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McGoohan, Patrick (1928-2009)

Actor, Writer, Director

Main image of McGoohan, Patrick (1928-2009)

An intense, enigmatic performer, Patrick McGoohan seldom revealed what was going on beneath the surface of the characters he played, his fleeting sideways smile never quite reaching the eyes. It was a quality that defined his most famous roles, the first as an international agent intent on discovering secrets, the second as a very unwilling captive determined to preserve his own.

Born in New York on 19 March 1928, he was moved just months later to his parents' farm in Ireland, relocating again to Sheffield seven years later. Evacuated to Loughborough during WWII, he attended Ratcliffe College, where he developed an interest in boxing. He left school at 16 and took a series of jobs, dabbling in amateur dramatics before becoming stage manager at Sheffield Repertory in 1947; his professional acting career began when he stood in for an ailing company member at the eleventh hour.

More stage work followed at the Bristol Old Vic and in the West End, and in 1955 he signed a contract with the Rank Organisation - a decision he later bitterly regretted. This period saw him typically cast as heavies, notably as the corrupt, bullying Red in the very macho haulage melodrama Hell Drivers (d. Cy Enfield, 1957). Eventually breaking free of Rank, he enjoyed further theatrical success as Ibsen's 'Brand' in 1959; a performance he reprised on the small screen (BBC, tx 11/8/1959).

His first defining television role followed soon after, as NATO troubleshooter John Drake in Danger Man (ITV, 1960-61: 1964-67). His tough but cerebral performance won him new admirers when the series was transmitted in the US as Secret Agent. McGoohan insisted that the character would not typically carry a gun or seduce women, which marked Danger Man out from its contemporaries in the 1960s TV spy boom and evidently irritated the series' American backers, while also explaining why around this time he reportedly turned down offers to play both James Bond and Simon Templer, aka The Saint. Instead, McGoohan himself pitched the idea for The Prisoner (ITV, 1967-8) - about a former agent who wakes to find himself trapped in a mysterious Village - to ITC mogul Lew Grade, who approved the project based on his faith in McGoohan alone.

The Prisoner was driven by the non-conformist McGoohan's belief in individualism; and the actor scripted three episodes and directed four, as well as starring as Number Six, the otherwise nameless protagonist. His weekly mantra, "I am not a number, I am a free man," was the curtain-raiser to a series of often surreal adventures which delighted and baffled audience in equal measure. The series' vision, striking design and sense of playful experiment chimed with the politics and aesthetics of the emerging counterculture with its preoccupation with rebellion, personal liberty and the mutability of identity. Today, The Prisoner retains a loyal, sometimes obsessive fan base and stands alongside its contemporary The Avengers (ITV, 1961-69) among the most stylish and iconic television series of the 1960s.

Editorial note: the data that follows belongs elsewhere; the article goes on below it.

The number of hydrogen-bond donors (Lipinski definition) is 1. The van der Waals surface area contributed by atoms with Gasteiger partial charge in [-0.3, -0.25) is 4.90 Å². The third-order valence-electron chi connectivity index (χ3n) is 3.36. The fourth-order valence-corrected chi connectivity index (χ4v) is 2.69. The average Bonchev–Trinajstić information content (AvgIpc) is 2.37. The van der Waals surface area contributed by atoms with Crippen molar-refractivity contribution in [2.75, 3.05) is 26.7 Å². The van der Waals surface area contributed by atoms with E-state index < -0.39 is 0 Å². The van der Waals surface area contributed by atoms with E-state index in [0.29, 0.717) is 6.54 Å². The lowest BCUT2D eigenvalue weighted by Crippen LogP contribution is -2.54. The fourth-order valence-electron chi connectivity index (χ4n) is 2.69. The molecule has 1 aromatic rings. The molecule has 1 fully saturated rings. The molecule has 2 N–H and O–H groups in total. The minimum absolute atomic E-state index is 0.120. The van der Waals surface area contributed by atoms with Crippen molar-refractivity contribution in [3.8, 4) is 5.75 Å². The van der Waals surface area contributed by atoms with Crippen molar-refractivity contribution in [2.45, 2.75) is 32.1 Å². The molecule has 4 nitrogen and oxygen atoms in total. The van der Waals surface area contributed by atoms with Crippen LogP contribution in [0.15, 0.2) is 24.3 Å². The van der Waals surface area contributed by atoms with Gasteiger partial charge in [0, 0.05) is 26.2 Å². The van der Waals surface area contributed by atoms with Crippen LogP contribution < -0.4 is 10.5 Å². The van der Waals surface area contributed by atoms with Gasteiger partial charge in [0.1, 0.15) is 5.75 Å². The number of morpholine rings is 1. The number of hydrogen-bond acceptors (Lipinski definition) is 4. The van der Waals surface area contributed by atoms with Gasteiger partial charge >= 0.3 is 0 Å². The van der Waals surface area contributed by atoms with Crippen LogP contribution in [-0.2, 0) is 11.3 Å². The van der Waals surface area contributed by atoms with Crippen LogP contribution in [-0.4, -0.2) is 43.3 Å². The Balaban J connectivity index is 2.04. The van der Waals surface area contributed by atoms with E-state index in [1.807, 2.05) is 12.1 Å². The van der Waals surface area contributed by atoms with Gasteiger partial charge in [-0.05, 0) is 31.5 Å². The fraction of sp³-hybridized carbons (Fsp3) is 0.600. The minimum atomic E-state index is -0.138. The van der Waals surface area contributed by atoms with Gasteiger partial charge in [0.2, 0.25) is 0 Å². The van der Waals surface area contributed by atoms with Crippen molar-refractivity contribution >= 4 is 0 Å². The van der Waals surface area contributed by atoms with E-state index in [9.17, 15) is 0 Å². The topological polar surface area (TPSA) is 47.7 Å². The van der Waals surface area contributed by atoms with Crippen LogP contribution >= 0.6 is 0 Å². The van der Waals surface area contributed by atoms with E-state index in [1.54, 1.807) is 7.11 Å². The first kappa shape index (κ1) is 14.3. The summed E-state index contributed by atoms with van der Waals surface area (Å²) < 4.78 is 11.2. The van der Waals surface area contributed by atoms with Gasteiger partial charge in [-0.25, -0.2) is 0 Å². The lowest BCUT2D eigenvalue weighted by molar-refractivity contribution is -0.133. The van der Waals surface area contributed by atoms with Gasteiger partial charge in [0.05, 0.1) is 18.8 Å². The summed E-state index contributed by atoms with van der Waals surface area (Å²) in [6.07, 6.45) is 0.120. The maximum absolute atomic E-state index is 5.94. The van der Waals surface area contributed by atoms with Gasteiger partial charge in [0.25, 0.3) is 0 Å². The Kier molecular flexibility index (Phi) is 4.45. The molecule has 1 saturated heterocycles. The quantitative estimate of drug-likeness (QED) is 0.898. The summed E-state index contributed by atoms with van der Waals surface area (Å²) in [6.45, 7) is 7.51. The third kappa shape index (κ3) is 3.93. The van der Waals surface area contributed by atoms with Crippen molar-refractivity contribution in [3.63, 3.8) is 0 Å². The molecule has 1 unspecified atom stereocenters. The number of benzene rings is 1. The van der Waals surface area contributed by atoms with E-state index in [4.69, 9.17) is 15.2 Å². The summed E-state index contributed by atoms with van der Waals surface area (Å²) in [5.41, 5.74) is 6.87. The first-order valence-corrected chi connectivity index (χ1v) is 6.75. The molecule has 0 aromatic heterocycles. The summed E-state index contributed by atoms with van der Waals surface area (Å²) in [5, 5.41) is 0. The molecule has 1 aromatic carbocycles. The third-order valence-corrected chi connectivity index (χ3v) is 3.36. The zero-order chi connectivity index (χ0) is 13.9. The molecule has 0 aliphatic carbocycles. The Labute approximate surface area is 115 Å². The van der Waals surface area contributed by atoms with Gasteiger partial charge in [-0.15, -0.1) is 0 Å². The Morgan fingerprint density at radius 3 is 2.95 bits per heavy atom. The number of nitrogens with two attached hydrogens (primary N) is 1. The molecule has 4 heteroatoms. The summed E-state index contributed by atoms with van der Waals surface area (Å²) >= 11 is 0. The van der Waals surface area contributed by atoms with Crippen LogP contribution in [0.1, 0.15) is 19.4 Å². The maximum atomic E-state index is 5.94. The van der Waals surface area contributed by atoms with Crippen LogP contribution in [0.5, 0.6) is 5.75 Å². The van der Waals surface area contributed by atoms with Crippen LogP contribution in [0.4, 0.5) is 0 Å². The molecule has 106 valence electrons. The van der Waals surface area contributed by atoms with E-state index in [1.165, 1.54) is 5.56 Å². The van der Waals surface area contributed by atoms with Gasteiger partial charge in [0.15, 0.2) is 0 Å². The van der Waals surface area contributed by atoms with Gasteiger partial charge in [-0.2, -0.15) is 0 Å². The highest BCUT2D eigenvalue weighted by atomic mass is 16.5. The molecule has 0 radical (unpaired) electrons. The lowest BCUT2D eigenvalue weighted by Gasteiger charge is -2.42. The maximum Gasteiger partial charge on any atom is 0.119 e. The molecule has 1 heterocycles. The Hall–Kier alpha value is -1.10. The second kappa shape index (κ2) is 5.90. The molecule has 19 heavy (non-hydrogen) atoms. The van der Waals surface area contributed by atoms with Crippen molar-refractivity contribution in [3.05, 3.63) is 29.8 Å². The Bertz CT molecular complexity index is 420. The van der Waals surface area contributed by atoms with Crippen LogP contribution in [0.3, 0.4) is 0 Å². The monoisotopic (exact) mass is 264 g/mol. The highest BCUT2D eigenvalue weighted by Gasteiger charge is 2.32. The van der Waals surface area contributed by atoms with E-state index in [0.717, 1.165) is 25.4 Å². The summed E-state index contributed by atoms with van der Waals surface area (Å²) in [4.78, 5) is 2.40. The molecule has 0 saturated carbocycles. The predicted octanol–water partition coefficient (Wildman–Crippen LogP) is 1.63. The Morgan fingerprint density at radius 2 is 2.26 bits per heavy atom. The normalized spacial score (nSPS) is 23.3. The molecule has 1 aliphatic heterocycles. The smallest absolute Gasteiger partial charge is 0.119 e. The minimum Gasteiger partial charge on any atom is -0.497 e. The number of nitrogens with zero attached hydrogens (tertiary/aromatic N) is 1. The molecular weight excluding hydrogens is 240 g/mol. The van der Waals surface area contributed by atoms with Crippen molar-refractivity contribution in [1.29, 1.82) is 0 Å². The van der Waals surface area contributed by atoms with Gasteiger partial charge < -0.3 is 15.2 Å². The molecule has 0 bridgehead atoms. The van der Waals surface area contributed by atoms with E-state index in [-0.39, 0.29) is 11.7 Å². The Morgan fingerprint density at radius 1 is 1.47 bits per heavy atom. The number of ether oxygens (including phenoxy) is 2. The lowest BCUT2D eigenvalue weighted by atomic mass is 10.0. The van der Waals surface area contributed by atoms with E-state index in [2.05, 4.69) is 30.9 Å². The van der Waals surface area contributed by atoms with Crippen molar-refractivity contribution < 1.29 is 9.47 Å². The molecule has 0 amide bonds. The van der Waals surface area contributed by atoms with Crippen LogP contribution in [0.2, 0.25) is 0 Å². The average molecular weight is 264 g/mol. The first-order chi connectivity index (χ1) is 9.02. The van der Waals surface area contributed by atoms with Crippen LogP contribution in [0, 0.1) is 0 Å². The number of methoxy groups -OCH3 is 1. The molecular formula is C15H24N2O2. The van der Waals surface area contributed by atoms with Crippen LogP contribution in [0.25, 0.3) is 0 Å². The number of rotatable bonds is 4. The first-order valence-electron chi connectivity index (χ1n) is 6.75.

Running parallel to his television career was a continued presence on the big screen, with successes in Dublin prison drama The Quare Fellow (d. Arthur Dreifuss, 1962) and period adventure Dr Syn Alias the Scarecrow (d. James Neilson, 1963), although the Cold War potboiler Ice Station Zebra (d. John Sturges, 1968) was less well received. Work on the last was completed between episodes of The Prisoner, and the series' bizarre finale prompted such national outcry that he decided to decamp to America. He maintained his profile in films such as The Silver Streak (US, 1976) and Escape from Alcatraz (US, 1978), which saw him cast once again in villainous mould, while on television he made a record four appearances as the guest killer in Columbo (US, 1974-98), also directing several episodes. He was a more ambivalent figure in David Cronenberg's Scanners (Canada, 1981), which exploited both his cult image and aura of inscrutable authority.

In the 1990s he returned to British screens to play George Bernard Shaw in The Best of Friends (d. Alvin Rakoff, 1991), and was a memorable 'Longshanks' - King Edward I - in Mel Gibson's Braveheart (1995). By the time of his death in 2009 he had long resigned himself to the fact that he would be remembered primarily for The Prisoner - he even reprised the role for a 2000 episode of The Simpsons (US, 1989-) in which Homer thwarts Six's ultimate escape attempt by stealing his home-made raft. But he had already built up a formidable body of work prior to entering the Village, and his obituaries paid tribute to one of the screen's most original talents.

Richard Hewitt

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